Kilga, support for a water jar

From Cairo, Egypt, 12th century AD

Marble kilga were designed to hold a large zir (jar) of unglazed earthenware which allowed water to filter through its porous body into the stone receptacle beneath.

Marble jar supports of this type are unique to Egypt. They helped to filter the polluted and muddy water of the Nile, thereby making it fit to drink. Ibn Ridwan, a physician at the Fatimid court in Cairo in the eleventh century, wrote: 'The best thing is not to use this water until it has been purified several times ..... the purified part is placed in a jar; only what seeps through the porosities of the jar will be used'.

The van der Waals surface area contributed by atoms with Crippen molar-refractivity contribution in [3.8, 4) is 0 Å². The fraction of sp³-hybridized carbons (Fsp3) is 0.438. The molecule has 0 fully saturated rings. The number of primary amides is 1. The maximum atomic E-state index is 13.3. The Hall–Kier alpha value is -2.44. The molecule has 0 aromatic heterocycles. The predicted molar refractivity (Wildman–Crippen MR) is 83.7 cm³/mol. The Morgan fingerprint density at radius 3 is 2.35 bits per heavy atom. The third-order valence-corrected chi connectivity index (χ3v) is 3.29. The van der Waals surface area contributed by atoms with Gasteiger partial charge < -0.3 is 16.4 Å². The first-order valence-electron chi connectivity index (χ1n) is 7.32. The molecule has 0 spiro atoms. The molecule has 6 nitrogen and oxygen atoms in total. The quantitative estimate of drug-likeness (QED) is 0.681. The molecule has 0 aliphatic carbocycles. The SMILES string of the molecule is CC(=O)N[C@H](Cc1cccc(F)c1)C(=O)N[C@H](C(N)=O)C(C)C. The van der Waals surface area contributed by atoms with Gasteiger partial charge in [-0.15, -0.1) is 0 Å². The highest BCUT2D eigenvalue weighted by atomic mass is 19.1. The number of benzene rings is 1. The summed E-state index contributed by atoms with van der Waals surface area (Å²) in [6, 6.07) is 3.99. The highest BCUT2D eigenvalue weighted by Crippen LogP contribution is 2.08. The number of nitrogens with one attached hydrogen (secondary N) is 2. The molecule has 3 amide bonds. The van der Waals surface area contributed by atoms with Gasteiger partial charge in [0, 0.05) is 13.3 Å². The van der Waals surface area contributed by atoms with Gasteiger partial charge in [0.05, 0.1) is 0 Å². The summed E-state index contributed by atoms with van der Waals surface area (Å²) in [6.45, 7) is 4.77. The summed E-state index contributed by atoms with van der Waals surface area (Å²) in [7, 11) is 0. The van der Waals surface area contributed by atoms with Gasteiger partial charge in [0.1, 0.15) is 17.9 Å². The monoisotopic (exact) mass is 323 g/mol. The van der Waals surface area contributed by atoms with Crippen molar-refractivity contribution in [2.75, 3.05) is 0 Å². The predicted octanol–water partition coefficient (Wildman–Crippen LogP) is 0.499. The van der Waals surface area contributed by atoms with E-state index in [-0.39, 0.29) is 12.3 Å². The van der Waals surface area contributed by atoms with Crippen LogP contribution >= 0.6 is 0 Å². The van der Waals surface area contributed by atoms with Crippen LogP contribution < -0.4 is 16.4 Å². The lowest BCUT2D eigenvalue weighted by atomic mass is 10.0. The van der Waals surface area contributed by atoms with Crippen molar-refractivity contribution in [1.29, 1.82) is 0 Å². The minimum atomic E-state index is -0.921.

The figural decoration on this kilga suggests that it was intended for a palace rather than a religious building. It is supported by crouching lions and more lions are carved in relief on its sides, with an ornamental inscription containing good wishes for the owner.

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Height: 40.000 cm

Museum number

ME OA 1988.11-7.1


Gift of Dr Michael Rogers


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